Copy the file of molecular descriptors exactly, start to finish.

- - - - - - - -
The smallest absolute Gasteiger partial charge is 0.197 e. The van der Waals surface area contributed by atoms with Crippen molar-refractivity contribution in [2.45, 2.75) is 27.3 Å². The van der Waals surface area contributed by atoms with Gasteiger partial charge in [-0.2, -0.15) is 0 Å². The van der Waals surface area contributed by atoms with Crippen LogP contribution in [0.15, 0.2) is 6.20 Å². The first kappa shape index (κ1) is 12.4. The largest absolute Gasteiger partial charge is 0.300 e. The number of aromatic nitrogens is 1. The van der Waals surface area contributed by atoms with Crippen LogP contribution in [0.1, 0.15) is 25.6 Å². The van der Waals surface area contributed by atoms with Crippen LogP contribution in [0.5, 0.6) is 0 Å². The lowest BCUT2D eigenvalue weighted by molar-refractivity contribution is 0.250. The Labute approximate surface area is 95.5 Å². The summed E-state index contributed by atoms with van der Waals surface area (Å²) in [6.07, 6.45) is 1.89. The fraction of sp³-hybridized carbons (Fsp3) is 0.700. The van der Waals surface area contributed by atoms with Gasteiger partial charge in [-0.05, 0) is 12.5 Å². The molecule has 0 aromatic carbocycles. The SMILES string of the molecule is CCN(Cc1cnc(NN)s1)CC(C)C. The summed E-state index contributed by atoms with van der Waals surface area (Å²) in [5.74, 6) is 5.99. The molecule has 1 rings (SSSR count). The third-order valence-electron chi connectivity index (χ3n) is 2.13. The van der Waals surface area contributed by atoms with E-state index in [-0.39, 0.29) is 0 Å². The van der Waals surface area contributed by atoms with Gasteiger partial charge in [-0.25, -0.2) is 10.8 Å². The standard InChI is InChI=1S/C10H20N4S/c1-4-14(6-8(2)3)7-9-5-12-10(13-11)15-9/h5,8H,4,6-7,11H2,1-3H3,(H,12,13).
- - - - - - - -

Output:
The smallest absolute Gasteiger partial charge is 0.197 e. The van der Waals surface area contributed by atoms with Crippen molar-refractivity contribution in [2.45, 2.75) is 27.3 Å². The van der Waals surface area contributed by atoms with Gasteiger partial charge in [-0.2, -0.15) is 0 Å². The van der Waals surface area contributed by atoms with Crippen LogP contribution in [0.15, 0.2) is 6.20 Å². The first kappa shape index (κ1) is 12.4. The largest absolute Gasteiger partial charge is 0.300 e. The number of aromatic nitrogens is 1. The van der Waals surface area contributed by atoms with Crippen LogP contribution in [0.1, 0.15) is 25.6 Å². The van der Waals surface area contributed by atoms with Crippen LogP contribution in [0.5, 0.6) is 0 Å². The lowest BCUT2D eigenvalue weighted by molar-refractivity contribution is 0.250. The Labute approximate surface area is 95.5 Å². The summed E-state index contributed by atoms with van der Waals surface area (Å²) in [6.07, 6.45) is 1.89. The fraction of sp³-hybridized carbons (Fsp3) is 0.700. The van der Waals surface area contributed by atoms with Gasteiger partial charge in [-0.05, 0) is 12.5 Å². The molecule has 0 aromatic carbocycles. The SMILES string of the molecule is CCN(Cc1cnc(NN)s1)CC(C)C. The summed E-state index contributed by atoms with van der Waals surface area (Å²) in [5.74, 6) is 5.99. The molecule has 1 rings (SSSR count). The third-order valence-electron chi connectivity index (χ3n) is 2.13. The van der Waals surface area contributed by atoms with E-state index in [-0.39, 0.29) is 0 Å². The van der Waals surface area contributed by atoms with Gasteiger partial charge in [-0.25, -0.2) is 10.8 Å². The standard InChI is InChI=1S/C10H20N4S/c1-4-14(6-8(2)3)7-9-5-12-10(13-11)15-9/h5,8H,4,6-7,11H2,1-3H3,(H,12,13).